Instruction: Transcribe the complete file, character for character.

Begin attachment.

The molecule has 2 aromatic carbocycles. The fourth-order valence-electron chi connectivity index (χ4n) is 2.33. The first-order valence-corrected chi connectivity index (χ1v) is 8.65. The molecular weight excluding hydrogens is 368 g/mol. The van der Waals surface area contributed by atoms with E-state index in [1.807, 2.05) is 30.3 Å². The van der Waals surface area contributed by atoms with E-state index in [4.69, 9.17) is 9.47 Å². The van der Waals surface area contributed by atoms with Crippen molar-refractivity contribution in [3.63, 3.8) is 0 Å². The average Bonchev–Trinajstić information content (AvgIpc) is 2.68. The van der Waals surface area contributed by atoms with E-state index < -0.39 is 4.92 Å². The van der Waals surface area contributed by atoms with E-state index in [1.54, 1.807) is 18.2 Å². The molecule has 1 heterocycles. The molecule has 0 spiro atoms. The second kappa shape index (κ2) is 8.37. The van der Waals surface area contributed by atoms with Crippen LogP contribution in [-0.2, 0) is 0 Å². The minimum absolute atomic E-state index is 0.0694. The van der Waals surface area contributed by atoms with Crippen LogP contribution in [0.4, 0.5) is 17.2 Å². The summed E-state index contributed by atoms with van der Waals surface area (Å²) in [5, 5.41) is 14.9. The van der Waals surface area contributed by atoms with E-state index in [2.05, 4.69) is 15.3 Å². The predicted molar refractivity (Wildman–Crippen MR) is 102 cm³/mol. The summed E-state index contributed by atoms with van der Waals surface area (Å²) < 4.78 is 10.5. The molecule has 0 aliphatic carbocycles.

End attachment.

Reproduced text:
The molecule has 2 aromatic carbocycles. The fourth-order valence-electron chi connectivity index (χ4n) is 2.33. The first-order valence-corrected chi connectivity index (χ1v) is 8.65. The molecular weight excluding hydrogens is 368 g/mol. The van der Waals surface area contributed by atoms with E-state index in [1.807, 2.05) is 30.3 Å². The van der Waals surface area contributed by atoms with E-state index in [4.69, 9.17) is 9.47 Å². The van der Waals surface area contributed by atoms with Crippen molar-refractivity contribution in [3.63, 3.8) is 0 Å². The average Bonchev–Trinajstić information content (AvgIpc) is 2.68. The van der Waals surface area contributed by atoms with E-state index < -0.39 is 4.92 Å². The van der Waals surface area contributed by atoms with E-state index in [1.54, 1.807) is 18.2 Å². The molecule has 1 heterocycles. The molecule has 0 spiro atoms. The second kappa shape index (κ2) is 8.37. The van der Waals surface area contributed by atoms with Crippen LogP contribution in [-0.2, 0) is 0 Å². The minimum absolute atomic E-state index is 0.0694. The van der Waals surface area contributed by atoms with Crippen LogP contribution in [0.4, 0.5) is 17.2 Å². The summed E-state index contributed by atoms with van der Waals surface area (Å²) in [5, 5.41) is 14.9. The van der Waals surface area contributed by atoms with E-state index in [2.05, 4.69) is 15.3 Å². The predicted molar refractivity (Wildman–Crippen MR) is 102 cm³/mol. The summed E-state index contributed by atoms with van der Waals surface area (Å²) < 4.78 is 10.5. The molecule has 0 aliphatic carbocycles.